Mission San Francisco Solano in Sonoma, California
Mission San Francisco Solano in Sonoma, California

My beliefs have not changed. I’m not going to go door-to-door handing out religious reading materials. I’m not going to shave my head, don robes, and chant and grasp hands with strangers at the park. I’m not going to give Jesus the wheel. I’m not going to join twelve congregational committees and sing loudly at church every Sunday. I am, however, going to pray again, in my own, unique way. I am going to try to grow more spiritually. I am seeking that blissful, mysterious, spiritual connection I felt last night. God, I missed you.

The Saved Save Seats

I entered the doors of a Catholic church today and lightning did not strike, nor was anyone smited. Or is it smote? Myself included. I entered the doors of a Catholic church today for a funeral. I am Catholic, but I have not been to a house of worship for some time. I’m spiritually confused at present.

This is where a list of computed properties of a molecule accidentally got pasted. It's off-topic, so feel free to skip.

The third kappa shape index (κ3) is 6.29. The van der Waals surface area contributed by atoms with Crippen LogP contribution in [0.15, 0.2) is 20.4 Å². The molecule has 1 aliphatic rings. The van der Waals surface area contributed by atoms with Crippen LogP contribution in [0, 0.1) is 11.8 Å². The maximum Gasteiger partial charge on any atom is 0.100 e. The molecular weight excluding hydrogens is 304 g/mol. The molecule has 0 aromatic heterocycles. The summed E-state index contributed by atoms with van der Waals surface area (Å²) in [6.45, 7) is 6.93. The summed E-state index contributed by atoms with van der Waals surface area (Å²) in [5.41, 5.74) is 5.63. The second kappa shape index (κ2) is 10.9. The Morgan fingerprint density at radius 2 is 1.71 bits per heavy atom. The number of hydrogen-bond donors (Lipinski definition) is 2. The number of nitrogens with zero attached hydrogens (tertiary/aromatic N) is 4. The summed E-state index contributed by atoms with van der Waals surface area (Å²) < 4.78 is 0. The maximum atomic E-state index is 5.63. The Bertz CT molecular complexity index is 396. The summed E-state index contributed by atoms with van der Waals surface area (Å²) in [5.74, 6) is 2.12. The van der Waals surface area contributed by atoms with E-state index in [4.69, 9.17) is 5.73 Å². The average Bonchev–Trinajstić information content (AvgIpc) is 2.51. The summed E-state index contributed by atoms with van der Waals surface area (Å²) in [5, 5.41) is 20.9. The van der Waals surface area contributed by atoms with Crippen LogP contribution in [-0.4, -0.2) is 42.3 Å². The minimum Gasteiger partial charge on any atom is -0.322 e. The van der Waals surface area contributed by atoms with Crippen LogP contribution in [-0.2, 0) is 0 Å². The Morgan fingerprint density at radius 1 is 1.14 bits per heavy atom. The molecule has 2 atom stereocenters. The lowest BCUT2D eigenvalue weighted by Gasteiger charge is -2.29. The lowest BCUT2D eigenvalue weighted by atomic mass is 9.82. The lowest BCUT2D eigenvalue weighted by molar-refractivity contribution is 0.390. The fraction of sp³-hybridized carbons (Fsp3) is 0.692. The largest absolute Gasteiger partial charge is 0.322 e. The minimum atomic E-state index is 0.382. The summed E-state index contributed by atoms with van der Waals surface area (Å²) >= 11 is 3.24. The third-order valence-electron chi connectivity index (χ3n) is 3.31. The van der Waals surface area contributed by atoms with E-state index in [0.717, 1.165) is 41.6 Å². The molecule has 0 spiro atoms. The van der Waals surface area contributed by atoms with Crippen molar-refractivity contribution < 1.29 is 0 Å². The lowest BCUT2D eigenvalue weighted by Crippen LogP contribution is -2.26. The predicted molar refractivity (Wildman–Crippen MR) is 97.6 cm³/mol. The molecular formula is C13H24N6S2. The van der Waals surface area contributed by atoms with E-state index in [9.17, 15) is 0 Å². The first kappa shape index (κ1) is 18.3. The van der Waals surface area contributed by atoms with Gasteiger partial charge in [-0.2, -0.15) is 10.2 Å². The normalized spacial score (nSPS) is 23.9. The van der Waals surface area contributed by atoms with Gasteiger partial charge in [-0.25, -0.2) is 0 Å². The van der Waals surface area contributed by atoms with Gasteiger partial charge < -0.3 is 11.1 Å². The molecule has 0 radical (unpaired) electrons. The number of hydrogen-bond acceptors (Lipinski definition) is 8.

I’m a convert. I converted to Catholicism when my kids were born and I “raised them” in the Catholic faith. I converted from Christianity, but, silly me, I have always thought Catholic to be just another flavor of Christianity. It is. Catholics are Christians but Christians aren’t Catholics. Square pegs and round holes, I don’t know. For some reason, there are wars over this subtly. I’m blind to any difference of THAT magnitude. Or ignorant. Or both. So, smite me.

Why am I confused? I love religion, I fear the religious. I respect religion, I don’t respect many of the religious. I love religion and places of worship for many things; the tradition, the peace, the time to reflect, the solace, the connection to spirit. These qualities you can find in any house of worship, of any faith, of any denomination. And at yoga. And, to me, the stories that each flavor of religion are founded on are similar enough to be the same.  I believe in “God”, a supreme being of no specific form and that from which all was created. My God is the same as every other god, as EVERY other god. My God is, perhaps, more loosely defined than some sects, and that is on purpose. With age and wisdom, or perhaps ignorance, and that isn’t for any of “us” to decide, I have become more tolerant and more open-minded.